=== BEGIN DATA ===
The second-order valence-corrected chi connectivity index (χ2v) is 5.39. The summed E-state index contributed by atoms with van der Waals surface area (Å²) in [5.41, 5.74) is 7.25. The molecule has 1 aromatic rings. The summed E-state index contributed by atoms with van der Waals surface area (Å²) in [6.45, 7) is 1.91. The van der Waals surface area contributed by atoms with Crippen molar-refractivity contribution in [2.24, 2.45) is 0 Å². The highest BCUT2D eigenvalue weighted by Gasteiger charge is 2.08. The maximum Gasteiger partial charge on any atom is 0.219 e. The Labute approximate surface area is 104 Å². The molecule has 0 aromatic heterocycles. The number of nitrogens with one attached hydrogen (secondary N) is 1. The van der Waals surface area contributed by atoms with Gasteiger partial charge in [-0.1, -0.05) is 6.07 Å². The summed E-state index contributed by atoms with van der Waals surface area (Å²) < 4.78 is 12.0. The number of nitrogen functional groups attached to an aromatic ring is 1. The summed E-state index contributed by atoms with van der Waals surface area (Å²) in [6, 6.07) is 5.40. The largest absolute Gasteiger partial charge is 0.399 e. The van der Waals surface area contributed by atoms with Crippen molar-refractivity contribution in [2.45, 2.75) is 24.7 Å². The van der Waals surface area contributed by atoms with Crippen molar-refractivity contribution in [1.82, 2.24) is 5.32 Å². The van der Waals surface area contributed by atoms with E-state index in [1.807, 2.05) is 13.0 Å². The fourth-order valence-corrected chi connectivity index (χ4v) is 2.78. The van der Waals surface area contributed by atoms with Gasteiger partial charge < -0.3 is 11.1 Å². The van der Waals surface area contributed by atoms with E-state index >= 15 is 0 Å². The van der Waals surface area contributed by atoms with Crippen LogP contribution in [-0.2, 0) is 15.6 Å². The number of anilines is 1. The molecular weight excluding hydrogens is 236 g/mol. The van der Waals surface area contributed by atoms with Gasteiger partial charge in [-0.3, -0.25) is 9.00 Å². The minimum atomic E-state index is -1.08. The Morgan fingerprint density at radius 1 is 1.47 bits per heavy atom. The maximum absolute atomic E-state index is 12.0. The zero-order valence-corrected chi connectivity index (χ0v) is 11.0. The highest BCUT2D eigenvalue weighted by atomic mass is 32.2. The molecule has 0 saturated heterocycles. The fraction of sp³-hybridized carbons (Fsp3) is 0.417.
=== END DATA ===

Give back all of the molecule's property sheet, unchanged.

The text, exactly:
The second-order valence-corrected chi connectivity index (χ2v) is 5.39. The summed E-state index contributed by atoms with van der Waals surface area (Å²) in [5.41, 5.74) is 7.25. The molecule has 1 aromatic rings. The summed E-state index contributed by atoms with van der Waals surface area (Å²) in [6.45, 7) is 1.91. The van der Waals surface area contributed by atoms with Crippen molar-refractivity contribution in [2.24, 2.45) is 0 Å². The highest BCUT2D eigenvalue weighted by Gasteiger charge is 2.08. The maximum Gasteiger partial charge on any atom is 0.219 e. The Labute approximate surface area is 104 Å². The molecule has 0 aromatic heterocycles. The number of nitrogens with one attached hydrogen (secondary N) is 1. The van der Waals surface area contributed by atoms with Gasteiger partial charge in [-0.1, -0.05) is 6.07 Å². The summed E-state index contributed by atoms with van der Waals surface area (Å²) < 4.78 is 12.0. The number of nitrogen functional groups attached to an aromatic ring is 1. The summed E-state index contributed by atoms with van der Waals surface area (Å²) in [6, 6.07) is 5.40. The largest absolute Gasteiger partial charge is 0.399 e. The van der Waals surface area contributed by atoms with Crippen molar-refractivity contribution in [2.45, 2.75) is 24.7 Å². The van der Waals surface area contributed by atoms with Crippen molar-refractivity contribution in [1.82, 2.24) is 5.32 Å². The van der Waals surface area contributed by atoms with E-state index in [1.807, 2.05) is 13.0 Å². The fourth-order valence-corrected chi connectivity index (χ4v) is 2.78. The van der Waals surface area contributed by atoms with Gasteiger partial charge < -0.3 is 11.1 Å². The van der Waals surface area contributed by atoms with E-state index >= 15 is 0 Å². The van der Waals surface area contributed by atoms with Crippen LogP contribution in [-0.2, 0) is 15.6 Å². The number of anilines is 1. The molecular weight excluding hydrogens is 236 g/mol. The van der Waals surface area contributed by atoms with Gasteiger partial charge in [-0.3, -0.25) is 9.00 Å². The minimum atomic E-state index is -1.08. The Morgan fingerprint density at radius 1 is 1.47 bits per heavy atom. The maximum absolute atomic E-state index is 12.0. The zero-order valence-corrected chi connectivity index (χ0v) is 11.0. The highest BCUT2D eigenvalue weighted by atomic mass is 32.2. The molecule has 0 saturated heterocycles. The fraction of sp³-hybridized carbons (Fsp3) is 0.417.